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Article 7 min read

What is ACV in sales? ACV vs. ARR (+examples)

Use ACV to measure and understand the worth of your customer contracts.

By Donny Kelwig, Contributing Writer

Last updated March 18, 2022

As much as we’d all like a Magic 8-Ball that can tell us the best sales strategy to use for every client, companies need to rely on numbers instead. While metrics can’t predict the future, they’re the best way to inform companies of what their next steps should be.

One of the most useful sales metrics is ACV. It often goes under the radar, but it’s a crucial measurement that helps businesses decide where to direct their focus at any given time.

You may have seen this acronym floating around the sales sphere and wondered, What does ACV stand for in sales? ACV is short for annual contract value, and in this article, we’ll discuss why it’s important and what makes it different from other key metrics. We’ll also provide some examples of calculating ACV using hypothetical case studies.

But first, let’s start with the essentials—what is ACV in sales?

ACV definition

The ACV sales metric enables businesses to track the value of individual customer contracts over a year. Basically, it’s the average annual dollar amount a contract is worth, excluding any one-time fees or purchases.

ACV measures the value of a client from a single fiscal year by accounting for:

  • Monthly contracts

  • Annual subscriptions

  • Consulting services

It also includes the yearly value of a multi-year contract. By adding up the worth of all these details, companies can estimate how much recurring revenue a client brings to the table. The metric helps companies understand the value of each client and provides them with a plan for growth going forward.

Importance of knowing ACV in sales

At this point, you may be asking yourself: Why is it important to know the value of one contract? While it’s true that these sales calculations are less useful for large-scale budget planning, there are three essential uses for ACV in sales.

Measuring sales rep performance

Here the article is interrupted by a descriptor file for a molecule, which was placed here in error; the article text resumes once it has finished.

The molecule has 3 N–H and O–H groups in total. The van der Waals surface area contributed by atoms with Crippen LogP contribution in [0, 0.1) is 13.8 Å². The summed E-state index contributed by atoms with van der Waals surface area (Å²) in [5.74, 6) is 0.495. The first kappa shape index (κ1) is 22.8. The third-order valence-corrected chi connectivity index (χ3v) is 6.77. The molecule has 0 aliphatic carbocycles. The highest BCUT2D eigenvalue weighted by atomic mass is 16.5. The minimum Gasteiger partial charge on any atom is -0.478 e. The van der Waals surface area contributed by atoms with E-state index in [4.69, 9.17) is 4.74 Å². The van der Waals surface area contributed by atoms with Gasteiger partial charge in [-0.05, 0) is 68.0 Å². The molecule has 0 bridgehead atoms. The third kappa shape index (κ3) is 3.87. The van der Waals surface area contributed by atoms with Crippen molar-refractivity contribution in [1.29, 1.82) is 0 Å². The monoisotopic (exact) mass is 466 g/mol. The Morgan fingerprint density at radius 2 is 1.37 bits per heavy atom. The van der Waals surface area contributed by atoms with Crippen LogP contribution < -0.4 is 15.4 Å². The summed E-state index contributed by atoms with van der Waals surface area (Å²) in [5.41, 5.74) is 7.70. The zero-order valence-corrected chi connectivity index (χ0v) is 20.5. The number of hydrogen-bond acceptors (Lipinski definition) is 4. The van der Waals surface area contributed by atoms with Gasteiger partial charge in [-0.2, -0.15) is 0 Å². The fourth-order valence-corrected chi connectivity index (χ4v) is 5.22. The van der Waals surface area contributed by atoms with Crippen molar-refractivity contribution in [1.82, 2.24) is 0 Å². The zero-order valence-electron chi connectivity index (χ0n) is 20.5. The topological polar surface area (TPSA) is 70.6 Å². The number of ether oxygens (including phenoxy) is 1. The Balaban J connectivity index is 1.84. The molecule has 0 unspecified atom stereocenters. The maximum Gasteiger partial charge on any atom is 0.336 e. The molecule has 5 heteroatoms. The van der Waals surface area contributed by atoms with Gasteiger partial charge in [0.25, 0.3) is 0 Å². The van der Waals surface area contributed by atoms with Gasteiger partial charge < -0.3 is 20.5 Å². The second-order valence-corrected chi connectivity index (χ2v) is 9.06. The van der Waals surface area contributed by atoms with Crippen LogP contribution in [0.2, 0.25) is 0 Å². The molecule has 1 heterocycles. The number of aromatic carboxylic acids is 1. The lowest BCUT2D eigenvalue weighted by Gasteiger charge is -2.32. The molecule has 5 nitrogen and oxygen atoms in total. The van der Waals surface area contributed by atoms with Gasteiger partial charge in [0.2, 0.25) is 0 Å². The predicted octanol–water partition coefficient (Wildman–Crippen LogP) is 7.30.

By looking at every account’s ACV and matching it to the salesperson who secured the sale, you can calculate how much annual revenue that rep generated. While this metric isn’t the only way to gauge a salesperson’s performance, you can use it in conjunction with other key performance indicators (KPIs) to track accomplishments.

In this sense, ACV can help companies develop onboarding strategies for new sales reps, improve their training programs, and determine the ROI of their current hiring practices.

Learning which accounts to prioritize for sales reps

With ACV, sales reps can see the annual income they’re bringing in. They can also learn which clients to target with customer success strategies throughout the year. With the help of sales analytics, they can identify ways to retain their high-value clients once those contracts approach their end date. That way, when a client is nearing the end of their contract, sales reps can use CRM software to develop strategies for:

  • Discussing an extension of their contract

  • Potentially upselling and cross-selling products

  • Gathering customer feedback

  • Presenting discounts or promotions to encourage a contract renewal

Learning which accounts to prioritize for executives

Unfortunately, every company has limited resources when it comes to managing client relationships. Even with the help of contact management software, customer service and success teams often have to manage a variety of accounts every day. This means some clients are inevitably left waiting in line.

When companies need to spread out their resources, it’s crucial to know which clients bring in the most recurring revenue. By looking at ACV sales reports, businesses can see the value of each account and task their staff with focusing on the highest-value clients.

For example, imagine a company looks at its sales dashboard and determines the highest ACV for an account is Client A with $30,000, and the lowest is Client B with $15,000. Client A holds more value for the business than Client B, so the company would be wise to allocate more resources to Client A to ensure their needs are met with greater urgency.

Now that we understand how useful ACV can be for companies, let’s learn how to calculate this metric.

Unlock a measurable sales pipeline

This free guide examines three vital steps to establish a measurable sales pipeline that drives repeatable, predictable sales growth.

Annual contract value calculation